In the waning days of the War, faced with mounting injuries and dwindling supplies, Lee planned to conceal his remaining soldiers in the mountains of North Carolina and use guerilla-style raids on the enemy until a new army could be formed. General Washington had successfully employed this technique during the Revolutionary War when, like Robert E. Lee, his forces had also been outnumbered. But Confederate President Jefferson Davis had turned down Lee’s request. Now Lee wonders what might have happened if Davis had not rejected his plans.
Too late We sought the mountains and those people came. And Lee is in the mountains now, beyond Appomatox, Listening long for voices that will never speak Again; hearing the hoofbeats that come and go and fade Without a stop, without a brown hand lifting The tent-flap, or a bugle call at dawn, Or ever on the long white road the flag Of Jackson’s quick brigades. I am alone, Trapped, consenting, taken at last in mountains.
The sound of a chapel bell interrupts Lee’s reverie, his mood suddenly changes, and he is overcome with a powerful religious conviction.
Young men, the God of your fathers is a just And merciful God who in this blood once shed On your green altars measures out all days, And measures out the grace Whereby alone we live.
The religious motif that brings Davidson’s poem to this passionate conclusion is foreshadowed throughout this remarkable composition. There is a feeling of reverence surrounding Lee’s attachment to the land, his pride in his famous family, his paternal feelings toward his students, and his unceasing devotion to the memory of his heroic father.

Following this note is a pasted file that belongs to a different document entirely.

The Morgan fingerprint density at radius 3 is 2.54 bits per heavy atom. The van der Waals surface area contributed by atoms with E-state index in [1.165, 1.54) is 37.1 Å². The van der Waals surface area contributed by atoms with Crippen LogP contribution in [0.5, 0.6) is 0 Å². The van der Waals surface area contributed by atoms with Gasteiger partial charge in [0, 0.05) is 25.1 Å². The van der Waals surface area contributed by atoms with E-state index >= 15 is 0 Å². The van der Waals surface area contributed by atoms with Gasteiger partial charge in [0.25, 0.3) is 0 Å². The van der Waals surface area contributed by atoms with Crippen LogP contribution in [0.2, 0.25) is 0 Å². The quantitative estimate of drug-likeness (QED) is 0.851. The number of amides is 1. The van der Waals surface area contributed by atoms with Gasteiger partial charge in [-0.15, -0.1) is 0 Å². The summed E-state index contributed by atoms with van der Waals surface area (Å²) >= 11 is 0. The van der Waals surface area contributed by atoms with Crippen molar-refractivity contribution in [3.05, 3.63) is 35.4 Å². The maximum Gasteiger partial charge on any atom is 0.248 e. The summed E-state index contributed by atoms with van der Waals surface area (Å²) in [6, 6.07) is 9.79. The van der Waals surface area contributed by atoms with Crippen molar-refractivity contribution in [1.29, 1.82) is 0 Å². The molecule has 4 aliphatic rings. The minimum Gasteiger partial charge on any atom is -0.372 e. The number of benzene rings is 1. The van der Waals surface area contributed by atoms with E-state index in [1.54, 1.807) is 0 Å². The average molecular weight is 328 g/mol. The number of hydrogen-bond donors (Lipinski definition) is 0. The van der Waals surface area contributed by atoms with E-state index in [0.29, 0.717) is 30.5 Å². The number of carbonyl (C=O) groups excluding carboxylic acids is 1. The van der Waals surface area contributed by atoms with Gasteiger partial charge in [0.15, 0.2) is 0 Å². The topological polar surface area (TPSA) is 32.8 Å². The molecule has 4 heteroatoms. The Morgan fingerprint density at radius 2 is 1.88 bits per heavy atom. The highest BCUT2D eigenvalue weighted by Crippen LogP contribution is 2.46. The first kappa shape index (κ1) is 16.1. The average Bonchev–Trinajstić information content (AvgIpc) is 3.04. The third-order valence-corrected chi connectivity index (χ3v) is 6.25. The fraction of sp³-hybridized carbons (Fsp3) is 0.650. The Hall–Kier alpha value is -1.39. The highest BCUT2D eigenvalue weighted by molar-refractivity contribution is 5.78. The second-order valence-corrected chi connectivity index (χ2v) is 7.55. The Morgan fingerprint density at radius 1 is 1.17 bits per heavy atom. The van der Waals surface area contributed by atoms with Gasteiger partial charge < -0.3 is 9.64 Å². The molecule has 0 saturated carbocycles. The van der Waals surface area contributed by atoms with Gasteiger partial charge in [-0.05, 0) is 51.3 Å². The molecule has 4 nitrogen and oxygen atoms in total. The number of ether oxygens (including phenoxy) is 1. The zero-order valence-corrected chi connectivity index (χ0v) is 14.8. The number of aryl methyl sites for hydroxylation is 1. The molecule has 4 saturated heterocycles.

In the last year of his life, Robert E. Lee, accompanied by his grown daughter, Agnes, took a tour of the South. Their stopover in Savannah was particularly poignant because Lee made what he sensed would be his last visit to his father’s grave. On an April morning, Lee and Agnes took a steamer to Cumberland Island. Lee stood by in silence while Agnes placed beautiful fresh flowers on her grandfather’s grave.
Within a few months Lee himself passed on and was buried in the crypt beneath the chapel at Washington College. Years later, Harry Lee’s body was removed from Dungeness and placed in the crypt beside his son. Now all the Lees were home again in their beloved Virginia. As Davidson reminds us: